Puneet Varma (Editor)

Pescara Cathedral

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Opened  1939
Phone  +39 085 690492
Province  Province of Pescara
Pescara Cathedral
Address  Piazza S. Cetteo, 1, 65127 Pescara PE, Italy
Similar  Basilique Notre‑Dame‑des‑Sept‑Douleurs, Birthplace of Gabriele D'Annunz, Museo delle Genti d'Abruzzo, Museum and Picture Gallery B, Museo Paparella Treccia D

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Pescara Cathedral (Italian: Duomo di Pescara, Cattedrale di San Cetteo Vescovo e Martire) is a Roman Catholic cathedral in the Via D'Annunzio in the city of Pescara. The cathedral, dedicated to Saint Cetteus, patron saint of Pescara, has been the seat of the Archbishop of Pescara-Penne since the creation of the archdiocese in 1982. The present Romanesque Revival building, originally called the Tempio della Conciliazione ("Temple of Conciliation"), was constructed in the 1930s, replacing the medieval church of San Cetteo.



The construction of the present church was linked with the wave of intensive building activity that accompanied the creation of the city and province of Pescara in 1927. The medieval church of St. Cetteus (Italian: Chiesa di San Cetteo) that formerly stood on the site had fallen into such disrepair that it was demolished (a few traces of the old building can be seen on the pavement opposite). The construction of the new church was vigorously promoted by the writer Gabriele D'Annunzio, who had been baptised in the demolished church, and who was a generous donor to the project. D'Annunzio, one of whose principal concerns was to build a suitable tomb for his mother, commissioned the architect Cesare Bazzani. Work lasted from 1933 to 1938 or 1939. The façade had to be reconstructed after World War II as a result of war damages.

The original name of the new building, the Tempio della Conciliazione ("Temple of Conciliation"), is connected to the Lateran Pacts of 1929, marking the agreements made between the Italian Fascist government and the Vatican.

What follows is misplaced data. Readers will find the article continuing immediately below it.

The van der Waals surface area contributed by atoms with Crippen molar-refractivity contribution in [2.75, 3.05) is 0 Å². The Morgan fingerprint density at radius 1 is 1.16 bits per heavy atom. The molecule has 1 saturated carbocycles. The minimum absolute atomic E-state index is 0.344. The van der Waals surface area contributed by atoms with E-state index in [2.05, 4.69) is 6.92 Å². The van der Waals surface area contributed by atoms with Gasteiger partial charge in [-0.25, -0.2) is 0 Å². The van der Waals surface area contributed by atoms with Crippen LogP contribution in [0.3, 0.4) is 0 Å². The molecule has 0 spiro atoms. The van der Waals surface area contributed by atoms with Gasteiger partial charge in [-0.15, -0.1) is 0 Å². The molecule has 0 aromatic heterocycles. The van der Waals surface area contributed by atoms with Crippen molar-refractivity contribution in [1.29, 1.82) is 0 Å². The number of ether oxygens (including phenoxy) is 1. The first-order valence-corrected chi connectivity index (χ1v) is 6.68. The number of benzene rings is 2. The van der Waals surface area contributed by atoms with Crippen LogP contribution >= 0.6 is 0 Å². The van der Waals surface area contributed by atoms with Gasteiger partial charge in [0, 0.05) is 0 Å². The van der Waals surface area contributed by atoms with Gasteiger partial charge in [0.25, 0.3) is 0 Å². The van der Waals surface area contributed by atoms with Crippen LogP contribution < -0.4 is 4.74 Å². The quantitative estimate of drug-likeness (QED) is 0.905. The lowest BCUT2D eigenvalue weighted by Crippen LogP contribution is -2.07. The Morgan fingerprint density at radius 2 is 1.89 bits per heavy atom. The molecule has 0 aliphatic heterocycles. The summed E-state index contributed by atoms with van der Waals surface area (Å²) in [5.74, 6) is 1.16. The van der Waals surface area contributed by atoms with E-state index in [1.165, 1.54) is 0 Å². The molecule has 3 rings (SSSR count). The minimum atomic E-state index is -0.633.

It was declared the cathedral of the former Diocese of Penne e Pescara in 1949 on the creation of the diocese, and when the diocese was elevated to an archdiocese in 1982, became the seat of the new Archbishop of Pescara-Penne.


Although the church is a modern build, it is clearly influenced by the architectural tradition of Abruzzo, above all Romanesque architecture, and particularly follows the style of the 11th-century Church of Santa Gerusalemme in Pescara. Typical of this and of the region is the severely rectangular façade decorated with rose windows ([1], [2]) a choice made jointly by D'Annunzio and the architect. The round-arched portals reflect the internal sub-division into three aisles, indicated on the outside by lesenes (applied strips). Adjoining the west front to the north, the campanile consists of an octagonal upper storey on a square base, while to the south is a small baptistry.


In form this is a basilica with three aisles, as mentioned, separated by arcades of marble columns. The church has extremely good natural light. The choir ends in an apse. The church also has a transept. In one arm is a chapel dedicated to Saint Cetteus. In the other is the tomb of d'Annunzio's mother, Luisa De Benedictis, to which the sculptor Arrigo Minerbi contributed the funeral monument, consisting of an arch on which lies the figure of a young woman asleep.

The interior of the church houses various images of saints and also a 17th-century painting of Saint Francis attributed to Guercino, the gift of D'Annunzio.

The church organ is one of the best in Abruzzo.


Pescara Cathedral Wikipedia